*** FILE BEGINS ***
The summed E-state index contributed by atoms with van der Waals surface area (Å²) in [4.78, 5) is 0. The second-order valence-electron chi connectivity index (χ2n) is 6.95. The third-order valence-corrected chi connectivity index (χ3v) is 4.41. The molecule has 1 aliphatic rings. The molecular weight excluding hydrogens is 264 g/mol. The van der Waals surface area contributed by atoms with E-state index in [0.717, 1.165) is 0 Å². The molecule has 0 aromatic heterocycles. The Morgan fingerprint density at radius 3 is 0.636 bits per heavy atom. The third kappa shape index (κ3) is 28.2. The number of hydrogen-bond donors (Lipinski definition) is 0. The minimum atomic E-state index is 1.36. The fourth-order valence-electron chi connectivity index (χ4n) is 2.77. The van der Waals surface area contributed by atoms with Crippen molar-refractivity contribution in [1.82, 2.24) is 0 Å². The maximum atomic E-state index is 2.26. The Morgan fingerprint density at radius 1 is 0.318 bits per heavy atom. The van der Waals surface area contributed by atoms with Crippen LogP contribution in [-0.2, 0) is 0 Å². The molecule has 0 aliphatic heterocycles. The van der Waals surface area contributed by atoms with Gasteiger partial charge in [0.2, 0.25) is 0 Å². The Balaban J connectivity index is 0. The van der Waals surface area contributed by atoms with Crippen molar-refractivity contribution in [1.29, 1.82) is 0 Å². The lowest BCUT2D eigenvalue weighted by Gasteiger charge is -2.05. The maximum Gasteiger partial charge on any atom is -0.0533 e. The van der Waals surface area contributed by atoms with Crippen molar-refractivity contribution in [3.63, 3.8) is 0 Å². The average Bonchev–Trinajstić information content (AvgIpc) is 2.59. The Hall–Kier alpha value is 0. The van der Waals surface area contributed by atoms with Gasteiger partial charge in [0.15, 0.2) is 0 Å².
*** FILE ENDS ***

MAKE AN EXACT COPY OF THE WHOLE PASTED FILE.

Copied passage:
The summed E-state index contributed by atoms with van der Waals surface area (Å²) in [4.78, 5) is 0. The second-order valence-electron chi connectivity index (χ2n) is 6.95. The third-order valence-corrected chi connectivity index (χ3v) is 4.41. The molecule has 1 aliphatic rings. The molecular weight excluding hydrogens is 264 g/mol. The van der Waals surface area contributed by atoms with E-state index in [0.717, 1.165) is 0 Å². The molecule has 0 aromatic heterocycles. The Morgan fingerprint density at radius 3 is 0.636 bits per heavy atom. The third kappa shape index (κ3) is 28.2. The number of hydrogen-bond donors (Lipinski definition) is 0. The minimum atomic E-state index is 1.36. The fourth-order valence-electron chi connectivity index (χ4n) is 2.77. The van der Waals surface area contributed by atoms with Crippen molar-refractivity contribution in [1.82, 2.24) is 0 Å². The maximum atomic E-state index is 2.26. The Morgan fingerprint density at radius 1 is 0.318 bits per heavy atom. The van der Waals surface area contributed by atoms with Crippen LogP contribution in [-0.2, 0) is 0 Å². The molecule has 0 aliphatic heterocycles. The van der Waals surface area contributed by atoms with Gasteiger partial charge in [0.2, 0.25) is 0 Å². The Balaban J connectivity index is 0. The van der Waals surface area contributed by atoms with Crippen molar-refractivity contribution in [1.29, 1.82) is 0 Å². The lowest BCUT2D eigenvalue weighted by Gasteiger charge is -2.05. The maximum Gasteiger partial charge on any atom is -0.0533 e. The van der Waals surface area contributed by atoms with Crippen molar-refractivity contribution in [3.63, 3.8) is 0 Å². The average Bonchev–Trinajstić information content (AvgIpc) is 2.59. The Hall–Kier alpha value is 0. The van der Waals surface area contributed by atoms with Gasteiger partial charge in [0.15, 0.2) is 0 Å².